Filming a Philippine Ambush, Lone Reporter Jon Alpert Scores Another Journalistic Coup
After the newscast (which preceded a week of the newsman's other Philippine reports on Today), 150 viewers called NBC to protest the violence. Even within NBC, some questioned whether the vivid scenes had been staged, so Alpert screened his unedited footage for a group of executives. Although he knew of the guerillas' plans the night before the attack, Alpert maintains, "It absolutely was not staged for our benefit. It had been planned for weeks and would've happened regardless of our presence." Anchor Tom Brokaw defends Alpert's work. "At great risk to himself, Jon gets into places that others can't get into," says Brokaw. "He showed the brutal side of an ominous insurgency that has an estimated 15,000 to 20,000 followers."
A rare free-lancer in network news, Alpert has won seven Emmys for his scoops. In 1974 he and his wife (and partner), Keiko Tsuno, 39, were the first American TV news team in Castro's Cuba in at least a decade, and they scored another coup in 1978 when they were the first American TV journalists allowed in Vietnam after the fall of Saigon. "Most network news stories could be done from the reporter's hotel room," maintains the brash Alpert. "I can wait to get the story, and people will talk to me because I'm not some $200,000-a-year correspondent in a raincoat."
Alpert's I-am-a-camera reports from Communist countries have earned him the ire of Reed Irvine, head of the conservative watchdog group Accuracy in Media. "He's carved out a niche of providing disinformation to the American people," charges Irvine, who has attacked Alpert at NBC stockholders' meetings. The filmmaker says it's a bum rap. "People know that I'm basically for the common man," says Alpert, who began as a community filmmaker in New York's Chinatown. But, he notes, "My NPA report shows these guys are no Boy Scouts, and I've covered Afghan freedom fighters as well as Nicaraguan rebels."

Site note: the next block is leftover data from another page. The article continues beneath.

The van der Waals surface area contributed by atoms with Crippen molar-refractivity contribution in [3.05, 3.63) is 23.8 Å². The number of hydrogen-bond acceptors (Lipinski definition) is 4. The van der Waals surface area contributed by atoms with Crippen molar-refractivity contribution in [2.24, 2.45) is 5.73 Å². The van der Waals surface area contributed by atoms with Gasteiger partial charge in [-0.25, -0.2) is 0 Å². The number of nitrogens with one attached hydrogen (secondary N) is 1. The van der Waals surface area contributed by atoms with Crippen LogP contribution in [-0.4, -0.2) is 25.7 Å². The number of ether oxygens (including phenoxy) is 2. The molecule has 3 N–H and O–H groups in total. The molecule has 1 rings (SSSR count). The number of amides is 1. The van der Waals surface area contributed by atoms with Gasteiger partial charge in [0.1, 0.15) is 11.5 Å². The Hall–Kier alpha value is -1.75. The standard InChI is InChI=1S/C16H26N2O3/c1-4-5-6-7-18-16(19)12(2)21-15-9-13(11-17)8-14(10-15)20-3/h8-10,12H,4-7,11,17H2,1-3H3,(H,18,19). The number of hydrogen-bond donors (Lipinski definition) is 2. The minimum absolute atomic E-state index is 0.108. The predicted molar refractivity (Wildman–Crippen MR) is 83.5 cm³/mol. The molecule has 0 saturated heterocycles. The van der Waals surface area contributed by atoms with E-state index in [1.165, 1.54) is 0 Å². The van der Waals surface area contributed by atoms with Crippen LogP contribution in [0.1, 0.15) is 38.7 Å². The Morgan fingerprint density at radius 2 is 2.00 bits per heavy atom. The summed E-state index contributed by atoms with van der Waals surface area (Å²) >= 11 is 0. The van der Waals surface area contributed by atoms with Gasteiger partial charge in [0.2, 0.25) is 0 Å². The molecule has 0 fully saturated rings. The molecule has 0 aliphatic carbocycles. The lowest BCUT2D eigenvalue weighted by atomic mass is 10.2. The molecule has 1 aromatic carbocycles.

Persistent to the point of obnoxiousness, Alpert wheedles, charms and cajoles his subjects. Fidel Castro showed him his bedroom; peasants graphically describe the effects of poverty. He is openly sympathetic to his subjects. "There aren't two sides to every story for Jon," says Today executive producer Steve Friedman.
To get the story of the New People's Army, a group that had eluded most reporters, Alpert and his colleague, reporter Maryann DeLeo, 33, lived with the rebels in the mountains for two weeks after spending an initial six weeks making contacts. "We ate sardines and rice and slept on the floors of huts," relates DeLeo, who helped Jon with sound and equipment. "The rebels were as curious about Jon as he was about them."
Such exploits are not new to Alpert, who was arrested by the Iranian army while trying to get into Afghanistan and had his tapes confiscated for three weeks by the Sandinistas in Nicaragua. He usually works with translators; on his own he speaks "bad Spanish, French and Japanese" and "really good sign language."
The son of a baby-products manufacturer, Jon was born in Chicago and raised in Port Chester, N.Y. After graduating with a degree in urban studies from Colgate University in 1970, he gravitated to the ethnic patchwork of Manhattan's Lower East Side. Working as a taxi driver, he became interested in video through his neighbor(and future wife) Keiko, a Japanese artist. Doing odd jobs to support themselves, the couple formed Downtown Community Television Center (DCTV). Their first big break came with Cuba: The People, a 1974 documentary they sold to PBS. In 1980, intrigued by his work, Today's producers hired Alpert. Last year he reported more than 20 pieces for the show. All of his earnings go directly to DCTV, from which he drew a salary of $19,000 last year.
The Alperts and their 7-year-old daughter, Tami (who wants to be "a network anchorwoman"), live in three rooms in a corner of their loft workplace, a converted firehouse in Chinatown. Keiko, who retired as camera woman when Tami was born, now runs DCTV, which offers free classes to the community.
In the next few months, Alpert will stay closer to home. "It's like dancing with the devil every time I do one of these foreign stories," he says. "There are plenty of subjects I want to do in the U.S." Besides, he confides, "I'm afraid of guns."